How to Choose a Cloud Billing Platform

    According to a recent Incyte Group report, nearly half of all businesses in the United States currently have or are in the process of developing and/or investigating recurring revenue offerings. Unlike traditional business models, which are built around one-time transactions or upfront fees, recurring revenue offerings focus on smaller, ongoing, subscription-based transactions. As more companies develop these types of offerings, they are increasingly shifting from on-premise software to the cloud for a billing platform to monetize and manage their subscription-based products and services. Derek Choy, vice president of engineering for Aria Systems, offers the following tips for choosing a cloud billing system.

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    Click through for tips on choosing a cloud billing system, as identified by Derek Choy, vice president of engineering for Aria Systems.

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    In order to have the flexibility your company needs to quickly change its monetization strategy and offer different recurring revenue models, the following functions are essential:

    1. Support for a range of monetization strategies – including moving with ease from a free trial to a paid subscription to offering bundled products or services
    2. Support for different pricing plans – from a flat-rate monthly recurring fee to a usage-based quarterly fee, as well as automatic activation processing and cancellation fees
    3. Channel management – to combine offerings in meaningful ways in different regions or for specific types of users
    4. Entitlement management – to direct which customer has rights to which products/services, as well as usage tracking to determine what each customer is using and owes
    5. Reporting insight – to understand how customers are experiencing your product/service, enabling the identification of new marketing opportunities

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    If you could get your product or service up and running within a few weeks, why wouldn’t you? By implementing a cloud billing platform, you can do exactly that – even if some customization is needed. Lower upfront and licensing costs, little to no capital investment and lower services costs provide big advantages for both startups and established companies looking to introduce new recurring revenue offerings.

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    In addition to getting your service running quickly, look for a billing solution that can scale with your company as it grows or expands its recurring revenue offerings. Also, anticipate when your business may be the busiest. E-commerce and other companies with recurring revenue models are especially vulnerable during peak times such as Black Friday, when online transaction volumes significantly increase. As a result, the cloud billing infrastructure should be designed to support additional workloads when you need them, without processing delays.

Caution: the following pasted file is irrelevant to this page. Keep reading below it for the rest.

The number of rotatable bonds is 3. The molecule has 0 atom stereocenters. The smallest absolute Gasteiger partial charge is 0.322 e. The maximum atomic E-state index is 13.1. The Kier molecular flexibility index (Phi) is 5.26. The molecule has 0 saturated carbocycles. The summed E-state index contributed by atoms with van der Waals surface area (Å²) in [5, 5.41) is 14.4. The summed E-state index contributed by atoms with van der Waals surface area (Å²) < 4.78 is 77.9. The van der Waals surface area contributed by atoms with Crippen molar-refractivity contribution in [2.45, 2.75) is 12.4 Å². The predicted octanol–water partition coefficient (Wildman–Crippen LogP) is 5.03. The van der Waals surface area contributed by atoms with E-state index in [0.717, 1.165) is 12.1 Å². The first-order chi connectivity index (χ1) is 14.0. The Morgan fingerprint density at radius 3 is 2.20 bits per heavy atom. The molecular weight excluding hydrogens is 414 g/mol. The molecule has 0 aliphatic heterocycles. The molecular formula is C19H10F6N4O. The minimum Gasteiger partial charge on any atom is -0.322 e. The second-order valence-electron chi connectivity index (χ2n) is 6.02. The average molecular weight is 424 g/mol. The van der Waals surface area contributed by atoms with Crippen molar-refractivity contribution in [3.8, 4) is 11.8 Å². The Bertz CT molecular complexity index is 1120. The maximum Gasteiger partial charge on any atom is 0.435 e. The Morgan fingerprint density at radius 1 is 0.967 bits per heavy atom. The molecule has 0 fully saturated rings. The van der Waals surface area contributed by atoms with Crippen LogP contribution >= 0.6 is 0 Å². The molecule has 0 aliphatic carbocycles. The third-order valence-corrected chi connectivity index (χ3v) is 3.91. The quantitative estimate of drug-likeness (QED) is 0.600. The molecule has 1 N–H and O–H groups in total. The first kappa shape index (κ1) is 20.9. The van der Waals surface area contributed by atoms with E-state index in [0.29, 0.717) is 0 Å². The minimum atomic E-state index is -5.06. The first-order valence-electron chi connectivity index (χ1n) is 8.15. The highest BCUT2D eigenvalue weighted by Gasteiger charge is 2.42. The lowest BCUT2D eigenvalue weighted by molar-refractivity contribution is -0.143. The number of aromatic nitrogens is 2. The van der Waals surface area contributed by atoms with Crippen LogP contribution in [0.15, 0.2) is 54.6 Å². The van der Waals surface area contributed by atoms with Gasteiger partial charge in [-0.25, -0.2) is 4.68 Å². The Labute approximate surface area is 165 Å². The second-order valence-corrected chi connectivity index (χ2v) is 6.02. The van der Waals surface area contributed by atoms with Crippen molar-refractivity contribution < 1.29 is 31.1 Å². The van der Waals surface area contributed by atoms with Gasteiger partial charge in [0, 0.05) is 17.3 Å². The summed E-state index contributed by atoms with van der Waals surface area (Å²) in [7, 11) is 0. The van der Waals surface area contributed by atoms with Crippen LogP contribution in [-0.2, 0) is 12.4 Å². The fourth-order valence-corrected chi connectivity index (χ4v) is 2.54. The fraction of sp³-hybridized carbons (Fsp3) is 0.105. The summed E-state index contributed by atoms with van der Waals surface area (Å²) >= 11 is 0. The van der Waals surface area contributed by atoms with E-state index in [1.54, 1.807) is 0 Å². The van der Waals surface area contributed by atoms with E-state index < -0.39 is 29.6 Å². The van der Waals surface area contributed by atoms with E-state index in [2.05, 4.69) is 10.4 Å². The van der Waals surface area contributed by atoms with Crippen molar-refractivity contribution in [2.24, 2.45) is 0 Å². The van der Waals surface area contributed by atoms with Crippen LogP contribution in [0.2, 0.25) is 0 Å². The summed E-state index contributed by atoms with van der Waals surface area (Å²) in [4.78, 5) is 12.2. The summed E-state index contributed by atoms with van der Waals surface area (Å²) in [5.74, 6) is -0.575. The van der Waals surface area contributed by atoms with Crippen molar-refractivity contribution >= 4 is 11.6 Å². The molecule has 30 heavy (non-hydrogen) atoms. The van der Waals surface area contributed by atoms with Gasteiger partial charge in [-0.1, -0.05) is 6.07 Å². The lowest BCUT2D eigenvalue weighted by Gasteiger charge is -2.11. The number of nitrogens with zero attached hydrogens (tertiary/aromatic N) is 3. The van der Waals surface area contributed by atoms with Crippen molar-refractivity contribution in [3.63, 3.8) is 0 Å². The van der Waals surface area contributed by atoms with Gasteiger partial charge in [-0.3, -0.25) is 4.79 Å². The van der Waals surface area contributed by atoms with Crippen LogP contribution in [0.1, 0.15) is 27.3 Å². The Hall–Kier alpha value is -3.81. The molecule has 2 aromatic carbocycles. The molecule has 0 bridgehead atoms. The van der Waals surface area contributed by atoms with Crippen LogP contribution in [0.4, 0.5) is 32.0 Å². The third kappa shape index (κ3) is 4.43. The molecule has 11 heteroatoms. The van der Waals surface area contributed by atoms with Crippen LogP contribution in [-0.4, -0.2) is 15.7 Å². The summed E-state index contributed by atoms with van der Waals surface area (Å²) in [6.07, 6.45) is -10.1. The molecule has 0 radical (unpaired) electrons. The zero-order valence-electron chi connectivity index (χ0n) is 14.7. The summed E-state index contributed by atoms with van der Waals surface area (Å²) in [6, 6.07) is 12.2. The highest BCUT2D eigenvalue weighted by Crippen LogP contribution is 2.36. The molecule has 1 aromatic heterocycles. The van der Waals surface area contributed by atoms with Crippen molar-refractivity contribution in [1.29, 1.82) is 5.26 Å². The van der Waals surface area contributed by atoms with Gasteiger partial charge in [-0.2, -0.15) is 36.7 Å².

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    In a billing application, hundreds of activities need to happen at any given time such as creating accounts, updating credit card information, making changes to customer buying plans, processing payments, updating the customer service system and service activation. For these activities to happen seamlessly, the billing system needs to be powerful enough to orchestrate these activities, track their progress and act upon that information by automatically notifying external systems.

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    While you’re moving to the cloud with your mission-critical billing system, it will likely need to interact with other front- and back-office systems such as customer relationship management, resource planning, analytics and accounting. Utilizing these existing investments will be important for supporting the full customer lifecycle in a timely and effective way, as sharing information in real time and having one, consistent record of customer information is essential to providing a seamless customer experience. To ease integration, it’s important to have a billing platform with a robust set of APIs that can easily connect your existing systems with the billing system.

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    It’s easy to take “always on” for granted, until your billing system goes down during maintenance updates or when unexpected outages occur, causing significant loss of business. When considering a cloud billing solution, the technical and operational infrastructure supporting it needs to be reliable and support 99.99 percent uptime – no exceptions. To ensure your billing provider can meet the failover and redundancy requirements of the most demanding digital companies, review their service level agreements (SLAs) and check that redundancy at the Web server, app server, network and router levels is in place.

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    While the adoption of cloud computing has significantly increased over the past few years, companies may still have security concerns. When evaluating cloud billing solutions, there are two key areas that should be protected. First, vendors should be compliant with the Payment Card Industry (PCI) and Statement on Standards for Attestation Engagements (SSAE) 16 SOC I Type II, which are industry-standard classifications for protecting customers’ credit card information, and financial, compliance and operations reporting. Second, check to see how your vendor’s system is designed. For example, if they use a multi-tenant architecture, which is common in cloud computing, be sure you understand how your customer account data will be protected from hackers and other customers through separate data security checks and permissions.

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